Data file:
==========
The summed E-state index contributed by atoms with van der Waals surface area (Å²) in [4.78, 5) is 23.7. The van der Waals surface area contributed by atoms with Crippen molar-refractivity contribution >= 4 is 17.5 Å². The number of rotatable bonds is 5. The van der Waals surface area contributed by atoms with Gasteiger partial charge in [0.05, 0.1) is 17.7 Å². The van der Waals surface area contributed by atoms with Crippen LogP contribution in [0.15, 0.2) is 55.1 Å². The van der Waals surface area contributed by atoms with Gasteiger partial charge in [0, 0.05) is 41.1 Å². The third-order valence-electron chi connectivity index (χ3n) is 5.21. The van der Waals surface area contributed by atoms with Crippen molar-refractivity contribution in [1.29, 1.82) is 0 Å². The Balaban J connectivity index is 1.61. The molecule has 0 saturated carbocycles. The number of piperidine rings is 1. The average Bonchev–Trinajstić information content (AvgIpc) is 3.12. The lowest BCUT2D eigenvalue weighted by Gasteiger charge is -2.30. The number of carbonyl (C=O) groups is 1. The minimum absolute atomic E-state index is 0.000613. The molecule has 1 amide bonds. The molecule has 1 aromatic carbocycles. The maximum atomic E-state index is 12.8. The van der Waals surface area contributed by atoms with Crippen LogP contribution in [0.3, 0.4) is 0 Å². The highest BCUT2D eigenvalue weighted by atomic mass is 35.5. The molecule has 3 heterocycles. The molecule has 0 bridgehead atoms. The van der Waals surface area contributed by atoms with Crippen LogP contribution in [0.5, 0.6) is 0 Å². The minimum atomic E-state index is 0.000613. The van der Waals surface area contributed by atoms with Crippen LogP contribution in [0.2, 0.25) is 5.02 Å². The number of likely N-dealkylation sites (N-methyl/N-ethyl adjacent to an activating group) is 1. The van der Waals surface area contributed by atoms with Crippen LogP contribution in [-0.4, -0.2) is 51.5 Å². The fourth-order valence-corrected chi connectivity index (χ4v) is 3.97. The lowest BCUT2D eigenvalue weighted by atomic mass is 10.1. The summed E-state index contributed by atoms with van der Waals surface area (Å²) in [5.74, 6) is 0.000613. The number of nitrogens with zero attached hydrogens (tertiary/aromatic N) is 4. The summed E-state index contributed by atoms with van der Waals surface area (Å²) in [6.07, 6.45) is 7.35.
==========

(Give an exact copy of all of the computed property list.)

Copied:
The summed E-state index contributed by atoms with van der Waals surface area (Å²) in [4.78, 5) is 23.7. The van der Waals surface area contributed by atoms with Crippen molar-refractivity contribution >= 4 is 17.5 Å². The number of rotatable bonds is 5. The van der Waals surface area contributed by atoms with Gasteiger partial charge in [0.05, 0.1) is 17.7 Å². The van der Waals surface area contributed by atoms with Crippen LogP contribution in [0.15, 0.2) is 55.1 Å². The van der Waals surface area contributed by atoms with Gasteiger partial charge in [0, 0.05) is 41.1 Å². The third-order valence-electron chi connectivity index (χ3n) is 5.21. The van der Waals surface area contributed by atoms with Crippen molar-refractivity contribution in [1.29, 1.82) is 0 Å². The Balaban J connectivity index is 1.61. The molecule has 0 saturated carbocycles. The number of piperidine rings is 1. The average Bonchev–Trinajstić information content (AvgIpc) is 3.12. The lowest BCUT2D eigenvalue weighted by Gasteiger charge is -2.30. The number of carbonyl (C=O) groups is 1. The minimum absolute atomic E-state index is 0.000613. The molecule has 1 amide bonds. The molecule has 1 aromatic carbocycles. The maximum atomic E-state index is 12.8. The van der Waals surface area contributed by atoms with Crippen LogP contribution in [0.3, 0.4) is 0 Å². The highest BCUT2D eigenvalue weighted by atomic mass is 35.5. The molecule has 3 heterocycles. The molecule has 0 bridgehead atoms. The van der Waals surface area contributed by atoms with Crippen LogP contribution in [0.5, 0.6) is 0 Å². The minimum atomic E-state index is 0.000613. The van der Waals surface area contributed by atoms with Crippen LogP contribution in [0.2, 0.25) is 5.02 Å². The number of likely N-dealkylation sites (N-methyl/N-ethyl adjacent to an activating group) is 1. The van der Waals surface area contributed by atoms with Crippen LogP contribution in [-0.4, -0.2) is 51.5 Å². The fourth-order valence-corrected chi connectivity index (χ4v) is 3.97. The lowest BCUT2D eigenvalue weighted by atomic mass is 10.1. The summed E-state index contributed by atoms with van der Waals surface area (Å²) in [5.74, 6) is 0.000613. The number of nitrogens with zero attached hydrogens (tertiary/aromatic N) is 4. The summed E-state index contributed by atoms with van der Waals surface area (Å²) in [6.07, 6.45) is 7.35.